July 6, 1997 in Nation/World

Jargon Spreads At High-Tech Pace In The Very Modern Wired World

Los Angeles Times
 

Do you head for the “cube farm” every weekday morning anxious about being “Dilberted,” or worse, “chain sawed?”

Have you turned into a “body Nazi” trying to shake the stress?

There was a time when the jargon of any specialized group took forever to reach the mainstream, but that was before technology wired us together. Today, a piece of office slang can spread through e-mail and over the Internet “faster than a head cold through a kindergarten classroom,” says jargon impresario Gareth Branwyn, who treasures such cross-fertilizations as symbolizing the values, ideas, anxieties and humor of our times.

Branwyn has produced “Jargon Watch” (HardWired Books, 1997) described as a “pocket dictionary for the jitterati” (those who fear they are outside the digital revolution).

It’s an extension of his Wired magazine column, which, he explains, is collected from Web pages, e-mail, computer programs, trade shows and other sources.

Some samples of the emerging language:

Begathon: A TV or radio fundraiser for a charity or PBS station in which every form of guilt, sweet-talking and outright begging is used to get people to fork over dough.

Blamestorming: Sitting around in a group discussing why a deadline was missed or a project failed and who was responsible.

Body Nazis: Hard-core exercise and weight-lifting fanatics who look down on anyone who doesn’t obsessively work out.

Chain Saw Consultants: Outside experts brought in to reduce the employee head count (leaving the top brass with clean hands).

Cube Farm: An office filled with cubicles.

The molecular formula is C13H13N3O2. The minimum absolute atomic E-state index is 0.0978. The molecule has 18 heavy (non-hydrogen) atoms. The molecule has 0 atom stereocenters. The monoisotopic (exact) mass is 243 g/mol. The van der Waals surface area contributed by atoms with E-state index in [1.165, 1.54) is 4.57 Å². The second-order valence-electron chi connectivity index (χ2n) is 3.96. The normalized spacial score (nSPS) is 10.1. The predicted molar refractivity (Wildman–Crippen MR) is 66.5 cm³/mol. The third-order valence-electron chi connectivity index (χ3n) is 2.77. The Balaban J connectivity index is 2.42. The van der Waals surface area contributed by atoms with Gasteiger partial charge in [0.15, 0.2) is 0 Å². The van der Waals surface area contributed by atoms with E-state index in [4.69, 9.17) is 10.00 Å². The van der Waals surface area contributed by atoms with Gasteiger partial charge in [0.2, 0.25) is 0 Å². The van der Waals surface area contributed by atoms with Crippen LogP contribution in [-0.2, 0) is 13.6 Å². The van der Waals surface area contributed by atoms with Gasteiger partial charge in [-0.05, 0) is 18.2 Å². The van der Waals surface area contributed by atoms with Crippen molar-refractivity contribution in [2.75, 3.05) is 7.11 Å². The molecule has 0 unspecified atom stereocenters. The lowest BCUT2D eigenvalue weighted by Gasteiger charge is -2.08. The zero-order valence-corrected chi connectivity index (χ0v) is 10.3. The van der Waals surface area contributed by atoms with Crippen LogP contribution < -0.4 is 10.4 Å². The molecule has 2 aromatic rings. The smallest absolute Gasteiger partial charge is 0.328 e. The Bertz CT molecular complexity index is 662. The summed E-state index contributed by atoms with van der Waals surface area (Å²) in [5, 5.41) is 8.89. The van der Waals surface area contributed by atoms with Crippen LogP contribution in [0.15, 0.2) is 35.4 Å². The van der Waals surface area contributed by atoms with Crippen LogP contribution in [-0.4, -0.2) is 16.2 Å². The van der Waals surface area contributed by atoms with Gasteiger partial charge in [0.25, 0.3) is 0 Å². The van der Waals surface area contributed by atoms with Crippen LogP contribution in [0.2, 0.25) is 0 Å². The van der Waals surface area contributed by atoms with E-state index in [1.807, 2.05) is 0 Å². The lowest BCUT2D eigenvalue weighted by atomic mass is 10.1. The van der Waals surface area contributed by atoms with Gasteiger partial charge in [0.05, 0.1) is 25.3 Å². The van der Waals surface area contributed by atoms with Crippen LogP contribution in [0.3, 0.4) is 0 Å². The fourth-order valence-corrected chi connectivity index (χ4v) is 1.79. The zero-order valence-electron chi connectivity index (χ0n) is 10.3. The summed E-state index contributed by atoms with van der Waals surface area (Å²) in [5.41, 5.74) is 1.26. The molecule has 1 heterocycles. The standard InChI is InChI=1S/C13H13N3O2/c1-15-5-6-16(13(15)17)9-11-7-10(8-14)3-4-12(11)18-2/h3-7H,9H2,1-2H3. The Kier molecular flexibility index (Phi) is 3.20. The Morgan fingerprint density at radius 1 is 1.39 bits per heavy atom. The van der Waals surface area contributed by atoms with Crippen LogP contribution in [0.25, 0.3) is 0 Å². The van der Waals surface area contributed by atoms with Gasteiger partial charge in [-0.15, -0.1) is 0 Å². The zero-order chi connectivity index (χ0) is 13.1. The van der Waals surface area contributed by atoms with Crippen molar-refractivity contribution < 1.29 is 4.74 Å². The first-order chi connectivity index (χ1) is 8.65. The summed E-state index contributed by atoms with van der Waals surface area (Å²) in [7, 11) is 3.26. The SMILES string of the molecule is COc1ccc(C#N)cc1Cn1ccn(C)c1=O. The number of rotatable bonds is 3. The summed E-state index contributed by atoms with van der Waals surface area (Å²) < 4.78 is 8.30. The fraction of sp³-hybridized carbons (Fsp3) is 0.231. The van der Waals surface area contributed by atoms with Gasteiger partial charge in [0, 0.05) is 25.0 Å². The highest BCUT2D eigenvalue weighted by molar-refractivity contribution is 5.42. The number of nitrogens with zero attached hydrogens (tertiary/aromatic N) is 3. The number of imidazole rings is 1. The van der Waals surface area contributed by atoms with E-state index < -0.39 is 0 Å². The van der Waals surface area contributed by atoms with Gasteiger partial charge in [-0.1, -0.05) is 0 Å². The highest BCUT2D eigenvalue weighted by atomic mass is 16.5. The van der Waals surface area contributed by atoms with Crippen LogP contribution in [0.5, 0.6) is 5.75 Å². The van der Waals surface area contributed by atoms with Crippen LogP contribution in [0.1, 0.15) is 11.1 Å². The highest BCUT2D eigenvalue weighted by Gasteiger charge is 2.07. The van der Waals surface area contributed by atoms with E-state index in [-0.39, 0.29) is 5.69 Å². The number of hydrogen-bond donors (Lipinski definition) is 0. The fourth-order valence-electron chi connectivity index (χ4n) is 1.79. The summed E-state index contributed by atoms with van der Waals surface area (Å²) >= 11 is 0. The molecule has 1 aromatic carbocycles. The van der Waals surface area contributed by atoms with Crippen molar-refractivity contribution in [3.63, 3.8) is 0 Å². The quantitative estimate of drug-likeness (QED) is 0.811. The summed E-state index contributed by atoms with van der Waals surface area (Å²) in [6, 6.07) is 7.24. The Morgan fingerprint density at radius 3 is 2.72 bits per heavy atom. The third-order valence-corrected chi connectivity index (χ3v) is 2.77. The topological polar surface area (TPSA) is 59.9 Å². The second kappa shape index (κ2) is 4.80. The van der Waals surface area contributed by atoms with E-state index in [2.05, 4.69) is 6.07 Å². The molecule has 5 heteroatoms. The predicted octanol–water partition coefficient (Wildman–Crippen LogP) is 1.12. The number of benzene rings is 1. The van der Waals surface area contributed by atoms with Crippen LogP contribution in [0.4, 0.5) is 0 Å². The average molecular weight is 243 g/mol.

Deboning: Removing stitched-in subscription cards and card stock ad pages from a magazine to make it easier to read.

Dilberted: To be exploited, oppressed and screwed over by one’s boss.

Elvis Year: The peak year of something’s popularity. “Barney the dinosaur’s Elvis year was 1993.”

Entrenched Transactors: Bank jargon for people who refuse to bank by ATM or computer, thus wasting the bank’s money/time on tellers.

In the Plastic Closet: Said about someone who refuses to admit to having cosmetic surgery.

Ohnosecond: That minuscule fraction of time in which you realize that you’ve just made a big mistake.

Open Collar Workers: People who work at home or telecommute.

I-Way: Short form of information superhighway.

Mouse Potato: The online, wired generation’s answer to the couch potato.

Siliwood: Short for “Silicon Hollywood,” the coming converge of movies, interactive television and computer.

Starter Marriages: Short-lived first marriages that end in divorce with no kids, no property and no regrets.

Tract Mansions: Large, expensive homes built in tract-like developments by the nouveau rich.

Xerox Subsidy: Euphemism for swiping free photocopies at the workplace.

Yuppie Food Coupons: The $20 bills spewed out of ATMs everywhere. Often used when trying to split the bill after a meal: “We each owe $8, but all anybody’s got is yuppie food coupons.”

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SEND US YOUR LINE

Do you have local samples to share from your own workplace? Please e-mail the jargon terms and a brief definition to the Business Desk at The Spokesman-Review. Send the items, your name, business and a daytime phone number to Associate Editor Chuck Rehberg at chuckr@spokesman.com.


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